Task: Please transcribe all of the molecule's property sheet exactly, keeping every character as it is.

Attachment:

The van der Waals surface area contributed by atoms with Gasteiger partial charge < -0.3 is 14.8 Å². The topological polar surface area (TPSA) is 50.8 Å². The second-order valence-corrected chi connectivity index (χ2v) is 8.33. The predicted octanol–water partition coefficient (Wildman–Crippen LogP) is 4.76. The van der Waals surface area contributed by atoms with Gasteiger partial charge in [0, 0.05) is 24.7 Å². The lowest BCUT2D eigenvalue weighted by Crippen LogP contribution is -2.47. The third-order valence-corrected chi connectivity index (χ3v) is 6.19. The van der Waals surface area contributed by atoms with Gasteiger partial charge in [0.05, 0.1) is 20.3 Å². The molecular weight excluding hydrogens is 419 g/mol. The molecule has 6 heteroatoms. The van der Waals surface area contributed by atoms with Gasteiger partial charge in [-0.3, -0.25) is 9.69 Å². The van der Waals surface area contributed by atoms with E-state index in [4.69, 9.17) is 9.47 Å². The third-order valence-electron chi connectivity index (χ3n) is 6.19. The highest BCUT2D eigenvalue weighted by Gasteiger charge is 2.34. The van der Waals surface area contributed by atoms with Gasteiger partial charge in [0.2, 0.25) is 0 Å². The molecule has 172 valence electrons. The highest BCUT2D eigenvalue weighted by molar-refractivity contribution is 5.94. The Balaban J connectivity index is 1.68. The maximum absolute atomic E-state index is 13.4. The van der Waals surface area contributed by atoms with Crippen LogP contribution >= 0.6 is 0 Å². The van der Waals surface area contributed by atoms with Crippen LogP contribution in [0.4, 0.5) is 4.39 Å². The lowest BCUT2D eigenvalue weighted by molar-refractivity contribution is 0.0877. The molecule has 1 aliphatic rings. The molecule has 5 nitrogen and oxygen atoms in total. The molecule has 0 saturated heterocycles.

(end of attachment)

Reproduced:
The van der Waals surface area contributed by atoms with Gasteiger partial charge < -0.3 is 14.8 Å². The topological polar surface area (TPSA) is 50.8 Å². The second-order valence-corrected chi connectivity index (χ2v) is 8.33. The predicted octanol–water partition coefficient (Wildman–Crippen LogP) is 4.76. The van der Waals surface area contributed by atoms with Gasteiger partial charge in [0, 0.05) is 24.7 Å². The lowest BCUT2D eigenvalue weighted by Crippen LogP contribution is -2.47. The third-order valence-corrected chi connectivity index (χ3v) is 6.19. The van der Waals surface area contributed by atoms with Gasteiger partial charge in [0.05, 0.1) is 20.3 Å². The molecular weight excluding hydrogens is 419 g/mol. The molecule has 6 heteroatoms. The van der Waals surface area contributed by atoms with Gasteiger partial charge in [-0.3, -0.25) is 9.69 Å². The van der Waals surface area contributed by atoms with E-state index in [4.69, 9.17) is 9.47 Å². The third-order valence-electron chi connectivity index (χ3n) is 6.19. The highest BCUT2D eigenvalue weighted by Gasteiger charge is 2.34. The van der Waals surface area contributed by atoms with Gasteiger partial charge in [0.2, 0.25) is 0 Å². The molecule has 172 valence electrons. The highest BCUT2D eigenvalue weighted by molar-refractivity contribution is 5.94. The Balaban J connectivity index is 1.68. The maximum absolute atomic E-state index is 13.4. The van der Waals surface area contributed by atoms with Crippen LogP contribution >= 0.6 is 0 Å². The van der Waals surface area contributed by atoms with Crippen LogP contribution in [0.4, 0.5) is 4.39 Å². The lowest BCUT2D eigenvalue weighted by molar-refractivity contribution is 0.0877. The molecule has 1 aliphatic rings. The molecule has 5 nitrogen and oxygen atoms in total. The molecule has 0 saturated heterocycles.